Engineering design or design engineering?

Saturday 20 October, 1.29pm until 2.59pm, Garden Room

Engineering is sexy again – not old-fashioned and dirty, but novel and creative. On 22 May 2012 private company SpaceX’s Falcon 9 rocket blasted off with a Dragon capsule headed for the International Space Station. SpaceX is the child of PayPal entrepreneur Elon Musk, and aimed at creating a human presence on Mars as well as other commercial ventures in space. Richard Branson is working on SpaceShipTwo, offering flights 60 miles up. Scramjet technology in planes offers the possibility of any destination on Earth being just 90 minutes away. The Bugatti Veyron Super Sport can travel at 267 miles per hour. Mulder Design’s ‘World is Not Enough’ Millenium 140 superyacht skims the seas at 70 knots. All miracles of engineering design that transform the barriers of space and time. But are these just the playthings of the rich and powerful? Boyhood doodles turned into reality (for the very, very few) by adult riches? Designer wet dreams or the shape of things to come for us all?

After all, back on planet earth, we can’t fly by Concorde anymore and our cars are nothing that Henry Ford couldn’t have imagined. Haven’t the fundamentals of planes, trains and automobiles remained much the same? Or is this to miss important changes? Modern design techniques have certainly altered the way we experience these forms of travel. It is not only billionaires who can afford travel at levels of comfort that bear no resemblance to driving in a Model T, which came in any colour you wanted so long as it was black. It’s not just a question of aesthetics. The design of modern factories and production processes allow rapid repurposing of machinery to such a degree that we don’t have to take a one-size-fits-all product. The level of customisation offered, not just in cars, but in many consumer products, may represent a real improvement on what went before. Or is this just tarting up the same old timber? Are we seeing engineering push the boundaries of possibility for humanity or just sketching castles in the air? Are we all going to go faster or is modern design a bit like putting a mirror in an elevator, a distraction to help pass the time?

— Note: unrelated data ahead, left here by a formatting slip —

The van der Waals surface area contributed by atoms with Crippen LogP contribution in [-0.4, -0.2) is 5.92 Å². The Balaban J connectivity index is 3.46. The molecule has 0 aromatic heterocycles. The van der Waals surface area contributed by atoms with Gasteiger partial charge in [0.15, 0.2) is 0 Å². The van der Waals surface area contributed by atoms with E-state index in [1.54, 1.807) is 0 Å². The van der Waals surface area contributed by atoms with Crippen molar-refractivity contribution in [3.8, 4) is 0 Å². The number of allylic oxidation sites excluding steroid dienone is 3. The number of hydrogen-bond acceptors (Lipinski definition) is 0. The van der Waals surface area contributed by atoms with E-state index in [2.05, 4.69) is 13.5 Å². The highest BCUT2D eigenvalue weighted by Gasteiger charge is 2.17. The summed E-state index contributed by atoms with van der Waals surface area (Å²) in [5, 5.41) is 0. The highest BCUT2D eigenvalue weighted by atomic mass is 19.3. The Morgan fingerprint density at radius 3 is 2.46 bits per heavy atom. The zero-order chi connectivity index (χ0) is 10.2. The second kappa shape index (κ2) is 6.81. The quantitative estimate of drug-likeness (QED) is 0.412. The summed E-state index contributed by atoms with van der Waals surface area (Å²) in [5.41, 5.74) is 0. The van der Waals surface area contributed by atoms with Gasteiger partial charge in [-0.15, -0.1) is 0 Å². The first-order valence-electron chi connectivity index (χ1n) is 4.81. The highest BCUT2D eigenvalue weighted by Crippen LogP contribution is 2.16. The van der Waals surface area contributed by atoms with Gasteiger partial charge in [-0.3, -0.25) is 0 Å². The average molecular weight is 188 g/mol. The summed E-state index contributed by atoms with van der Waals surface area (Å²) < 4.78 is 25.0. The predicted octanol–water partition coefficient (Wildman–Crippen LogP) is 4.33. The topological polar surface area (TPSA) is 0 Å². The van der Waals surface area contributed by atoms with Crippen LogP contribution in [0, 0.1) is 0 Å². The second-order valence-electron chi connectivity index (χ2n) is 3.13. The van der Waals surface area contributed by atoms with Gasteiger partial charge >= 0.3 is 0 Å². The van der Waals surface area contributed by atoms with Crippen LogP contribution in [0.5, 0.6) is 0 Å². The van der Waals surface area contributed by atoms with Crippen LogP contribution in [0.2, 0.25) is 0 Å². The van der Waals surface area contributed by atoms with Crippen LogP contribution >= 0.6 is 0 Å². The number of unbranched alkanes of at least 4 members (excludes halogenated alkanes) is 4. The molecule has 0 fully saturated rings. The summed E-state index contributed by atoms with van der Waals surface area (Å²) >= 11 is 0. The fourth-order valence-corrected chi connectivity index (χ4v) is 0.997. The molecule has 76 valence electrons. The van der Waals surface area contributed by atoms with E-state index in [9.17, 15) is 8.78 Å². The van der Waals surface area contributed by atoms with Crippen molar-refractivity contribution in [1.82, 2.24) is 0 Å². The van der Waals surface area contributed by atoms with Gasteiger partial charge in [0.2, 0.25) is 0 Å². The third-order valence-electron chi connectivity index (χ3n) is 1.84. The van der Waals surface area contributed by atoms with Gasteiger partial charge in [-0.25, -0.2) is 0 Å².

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Kerry Kirwan
deputy head of materials and manufacturing and strategic director of the International Doctorate Centre at WMG, University of Warwick

Dr Natasha McCarthy
head of policy, British Academy; member, steering committee, Forum for Philosophy, Engineering and Technology

Kevin McCullagh
founder, Plan

Dr Paul Reeves
engineering software designer, SolidWorks R&D (part of Dassault Systèmes); convener, manufacturing work group for Big Potatoes: the London manifesto for innovation

Andy Richardson
Head of Simulation, Jaguar Land Rover Product Engineering

Martyn Perks
digital business consultant and writer; co-author, Big Potatoes: the London manifesto for innovation

Produced by
Martyn Perks digital business consultant and writer; co-author, Big Potatoes: the London manifesto for innovation
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